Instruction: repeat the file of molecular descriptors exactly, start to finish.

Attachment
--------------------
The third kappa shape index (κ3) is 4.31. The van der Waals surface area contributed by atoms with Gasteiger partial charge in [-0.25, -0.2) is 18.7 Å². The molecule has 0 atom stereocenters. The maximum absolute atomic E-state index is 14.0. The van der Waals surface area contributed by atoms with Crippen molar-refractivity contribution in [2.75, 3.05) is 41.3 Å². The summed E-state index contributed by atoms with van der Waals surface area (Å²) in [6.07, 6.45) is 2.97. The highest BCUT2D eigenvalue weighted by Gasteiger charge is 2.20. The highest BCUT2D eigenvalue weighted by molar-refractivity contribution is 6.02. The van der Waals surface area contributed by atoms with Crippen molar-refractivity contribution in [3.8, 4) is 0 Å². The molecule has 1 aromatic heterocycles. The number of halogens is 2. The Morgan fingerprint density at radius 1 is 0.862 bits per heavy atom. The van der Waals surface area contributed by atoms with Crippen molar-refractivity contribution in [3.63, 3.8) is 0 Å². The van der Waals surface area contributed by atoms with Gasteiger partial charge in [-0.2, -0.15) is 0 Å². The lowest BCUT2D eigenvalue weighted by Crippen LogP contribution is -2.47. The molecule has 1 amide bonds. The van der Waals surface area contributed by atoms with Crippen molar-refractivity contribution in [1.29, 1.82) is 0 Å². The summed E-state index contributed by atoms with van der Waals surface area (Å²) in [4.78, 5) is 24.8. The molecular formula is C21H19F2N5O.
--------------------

The third kappa shape index (κ3) is 4.31. The van der Waals surface area contributed by atoms with Gasteiger partial charge in [-0.25, -0.2) is 18.7 Å². The molecule has 0 atom stereocenters. The maximum absolute atomic E-state index is 14.0. The van der Waals surface area contributed by atoms with Crippen molar-refractivity contribution in [2.75, 3.05) is 41.3 Å². The summed E-state index contributed by atoms with van der Waals surface area (Å²) in [6.07, 6.45) is 2.97. The highest BCUT2D eigenvalue weighted by Gasteiger charge is 2.20. The highest BCUT2D eigenvalue weighted by molar-refractivity contribution is 6.02. The van der Waals surface area contributed by atoms with Crippen molar-refractivity contribution in [3.8, 4) is 0 Å². The molecule has 1 aromatic heterocycles. The number of halogens is 2. The Morgan fingerprint density at radius 1 is 0.862 bits per heavy atom. The van der Waals surface area contributed by atoms with Crippen molar-refractivity contribution in [3.63, 3.8) is 0 Å². The van der Waals surface area contributed by atoms with Gasteiger partial charge in [-0.2, -0.15) is 0 Å². The lowest BCUT2D eigenvalue weighted by Crippen LogP contribution is -2.47. The molecule has 1 amide bonds. The van der Waals surface area contributed by atoms with Crippen molar-refractivity contribution in [1.29, 1.82) is 0 Å². The summed E-state index contributed by atoms with van der Waals surface area (Å²) in [4.78, 5) is 24.8. The molecular formula is C21H19F2N5O.